LVMH's Big Play for Loro Piana's Slow Fashion

Corraled vicunas after a roundup in Peru's southeastern highlands Photograph by Cris Bouroncle/AFP via Getty Images

The vicuna, a once-endangered llama-like critter native to the mountains of Peru, has extremely fine wool that can be shorn only every two or three years. It’s the opposite of fast fashion—the textile equivalent of an extremely fine wine. It’s also one of the main reasons LVMH Moet Hennessy Louis Vuitton has agreed to pay $2.56 billion for an 80 percent stake in Loro Piana, a family-owned textile firm nestled near Lake Como in Northern Italy.

Loro Piana has built its business sourcing rare and obscure material such as vicuna wool and weaving it into four-figure scarves and sweaters. Its newest old-fashioned product is fiber made from lotus flowers in Myanmar. A sports coat made with the stuff sells for almost $6,000. It’s an intricate and exceedingly expensive business, one that can’t be quickly copied by a bunch of workers in a crumbling factory.

In a conference call, LVMH communications director Christopher Hollis called Loro Piana “one of the most elitist brands in the world.” Explained LVMH Chief Financial Officer Jean-Jacques Guiony: “I would say Loro Piana, to a large extent, is a sort of well kept secret of the industry, a secret that makes as much as 700 million [euros] in sales, so it’s a nice secret.”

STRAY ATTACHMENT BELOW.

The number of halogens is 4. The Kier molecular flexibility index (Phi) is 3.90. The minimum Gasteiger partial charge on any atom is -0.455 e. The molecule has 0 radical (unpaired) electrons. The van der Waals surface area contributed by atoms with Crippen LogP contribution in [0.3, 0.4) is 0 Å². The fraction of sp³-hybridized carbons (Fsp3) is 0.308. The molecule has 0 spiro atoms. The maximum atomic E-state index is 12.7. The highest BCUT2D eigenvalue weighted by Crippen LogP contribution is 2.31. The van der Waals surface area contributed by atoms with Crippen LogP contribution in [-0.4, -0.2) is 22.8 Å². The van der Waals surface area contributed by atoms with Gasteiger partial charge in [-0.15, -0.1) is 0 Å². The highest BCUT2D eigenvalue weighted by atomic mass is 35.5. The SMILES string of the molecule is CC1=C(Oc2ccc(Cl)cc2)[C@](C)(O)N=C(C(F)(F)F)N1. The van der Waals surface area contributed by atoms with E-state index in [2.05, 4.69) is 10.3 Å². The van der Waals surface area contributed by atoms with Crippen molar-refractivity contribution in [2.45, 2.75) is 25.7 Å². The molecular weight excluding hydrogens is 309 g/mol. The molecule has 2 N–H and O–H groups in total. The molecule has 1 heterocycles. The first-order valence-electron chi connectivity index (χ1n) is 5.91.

In addition to inroads with Peruvian shepherds, LVMH gets Loro’s 2,500 skilled workers in Northern Italy, a tidy wholesale business, and 130 stores, including 51 in Europe and 50 in Asia. The purchase will add up to €40 million ($51 million) in annual profit; LVMH hopes to enhance that figure by pushing Loro’s brand into Asia and expanding its portfolio of leather goods.

The luxurious textile company did not come cheap. LVMH’s offer represents roughly 23 times Loro’s earnings, before interest and taxes, and four times annual sales—valuations about double those of the French conglomerate itself.

And though Loro has built a ripe and profitable business, demand for $1,600 scarves and $9,000 leather jackets can be fickle. As the global economy shuddered in 2009, almost one quarter of its annual revenue and 65 percent of its profit disappeared, according to data compiled by Bloomberg. In the same period, LVMH revenue dipped only slightly.

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